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India starts huge vaccine drive

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A medical worker inoculates a colleague with a Covid-19 vaccine at a hospital in New Delhi on Saturday. AFP

India starts huge vaccine drive

India kicked off one of the world’s largest coronavirus vaccination drives on January 16, as US drugs giant Pfizer moved to calm fears in Europe about delays to deliveries of their vaccine.

The UN is intensifying its push to speed up vaccine rollout globally, particularly to poorer countries, as officially recorded virus deaths surge past two million.

“I have seen people dying,” said Santa Roy, a health worker who was one of the first to receive a jab in Kolkata said he now saw a “ray of hope”.

The virus continued to play havoc with the sporting calendar, with 47 players barred from practising for a fortnight ahead of the Australian Open, the first grand slam tournament of the year.

Passengers on two charter flights that brought them to Melbourne tested positive for Covid-19.

“Sorry but this is insane,” tweeted French player Alize Cornet, adding: “Soon, half of the players from the AO will actually have to isolate.”

Reject ‘propaganda, rumours’

India, home to 1.3 billion people, has the world’s second-largest number of recorded cases behind the US.

The government aims to inoculate 300 million people by July with Covishield – developed by AstraZeneca and made by India’s Serum Institute – or the homegrown Covaxin.

Covaxin is still in clinical trials and recipients had to sign a consent form that stated that the “clinical efficacy . . . is yet to be established”.

But Prime Minister Narendra Modi, launching the immunisation campaign, urged people to reject “propaganda and rumours” about the indigenous vaccine.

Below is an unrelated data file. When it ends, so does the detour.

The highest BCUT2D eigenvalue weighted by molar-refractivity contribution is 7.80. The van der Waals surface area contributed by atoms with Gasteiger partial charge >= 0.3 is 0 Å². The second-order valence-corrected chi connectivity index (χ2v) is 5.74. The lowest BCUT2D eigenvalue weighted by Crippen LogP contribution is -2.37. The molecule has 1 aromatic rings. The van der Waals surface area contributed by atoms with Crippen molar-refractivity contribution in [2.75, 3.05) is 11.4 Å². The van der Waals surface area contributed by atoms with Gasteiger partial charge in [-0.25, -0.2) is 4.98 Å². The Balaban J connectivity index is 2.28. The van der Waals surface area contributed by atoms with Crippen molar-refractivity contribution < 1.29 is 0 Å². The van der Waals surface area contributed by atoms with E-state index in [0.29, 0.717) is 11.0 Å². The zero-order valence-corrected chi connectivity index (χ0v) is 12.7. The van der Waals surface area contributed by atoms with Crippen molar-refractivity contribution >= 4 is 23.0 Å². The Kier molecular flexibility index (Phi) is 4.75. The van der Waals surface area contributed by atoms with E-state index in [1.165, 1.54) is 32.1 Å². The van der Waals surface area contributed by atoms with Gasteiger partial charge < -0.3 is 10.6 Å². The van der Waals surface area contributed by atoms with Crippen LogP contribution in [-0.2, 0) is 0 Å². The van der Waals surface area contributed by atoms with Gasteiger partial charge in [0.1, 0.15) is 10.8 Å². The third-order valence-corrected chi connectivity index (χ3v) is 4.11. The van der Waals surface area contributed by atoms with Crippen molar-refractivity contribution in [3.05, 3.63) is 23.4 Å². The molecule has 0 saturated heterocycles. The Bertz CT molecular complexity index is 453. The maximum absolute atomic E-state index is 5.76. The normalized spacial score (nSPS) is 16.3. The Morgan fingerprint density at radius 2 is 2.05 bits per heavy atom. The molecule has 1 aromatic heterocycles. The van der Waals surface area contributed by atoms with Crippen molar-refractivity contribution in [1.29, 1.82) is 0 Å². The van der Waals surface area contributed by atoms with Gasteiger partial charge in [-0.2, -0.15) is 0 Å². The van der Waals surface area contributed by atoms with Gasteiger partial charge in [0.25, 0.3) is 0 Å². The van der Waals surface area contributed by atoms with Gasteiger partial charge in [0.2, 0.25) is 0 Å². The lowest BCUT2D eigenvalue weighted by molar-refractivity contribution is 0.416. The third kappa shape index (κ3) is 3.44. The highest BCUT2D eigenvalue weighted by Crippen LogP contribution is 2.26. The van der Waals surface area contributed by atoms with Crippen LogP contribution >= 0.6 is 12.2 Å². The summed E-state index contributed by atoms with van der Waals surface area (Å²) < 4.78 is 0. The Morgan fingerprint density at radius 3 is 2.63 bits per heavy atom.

The government says it has about 150,000 specially trained staff involved in the rollout and has ramped up security to avoid doses ending up on the black market.

While India pledges huge strides in its rollout, Europe’s efforts continued to stutter.

Pfizer tried to allay concern among EU countries that shipments of its vaccines would slow down during January because of work at its Belgian plant to increase production capacity.

A statement from Pfizer and its German partner BioNTech said the work would allow them to “significantly” scale up production of the vaccines in the second quarter.

Deliveries would be back to the original schedule to the EU from the week of January 25, they pledged.

But there are concerns in hard-hit Europe that the Pfizer delays could further slow a vaccine rollout that has already faced heavy criticism.

Ministers from several Nordic and Baltic countries said in a joint letter that the situation was “unacceptable” and “decreases the credibility of the vaccination process”.

And Belgium’s vaccination strategy taskforce condemned a lack of consultation by Pfizer over the reduction in deliveries as “incomprehensible”.

Austrian anger

As cases mount, nations from Italy to Brazil have doubled down on restrictions and many places have tightened travel curbs in a bid to control new strains of the virus emerging in Brazil and South Africa.

France saw a 6.00 pm night-time curfew come into force while Spain said that although it was ruling out another lockdown for now, regions could extend local curfews.

In some countries, resentment is on the rise.

Roughly 10,000 people marched in Austria’s capital Vienna against coronavirus restrictions, calling on the government to resign.

“You’re the disease. We’re the cure,” read banners brandished by the protesters, most of whom refused to wear masks.

China, which had all but wiped out the virus, is meanwhile battling a new cluster near Beijing with a series of lockdowns. It extended its isolation period for overseas arrivals on January 16.

Serbia announced that it had received a million doses of the Chinese-made Sinopharm vaccine, one of the first European countries to do so. And Beijing promised half a million doses to the Philippines.

‘Out of control’

US President-elect Joe Biden meanwhile will sign executive orders on Inauguration Day this week including one to address the pandemic, a senior aide said.

The US is fast approaching 400,000 dead from Covid-19 and is logging well over a million new cases a week in the world’s largest economy.

Biden’s administration has pledged to set up thousands of immunisation sites, deploying mobile clinics and expanding the public health workforce.

California has been particularly hard hit in recent weeks, with so many deaths in some parts of the state that funeral homes are running out of capacity.

Boyd Funeral Home in Los Angeles has begun turning away customers for the first time in its history.

“It’s sad. But that’s pretty much how it is now,” said owner Candy Boyd.

“Things are getting more and more out of control.”

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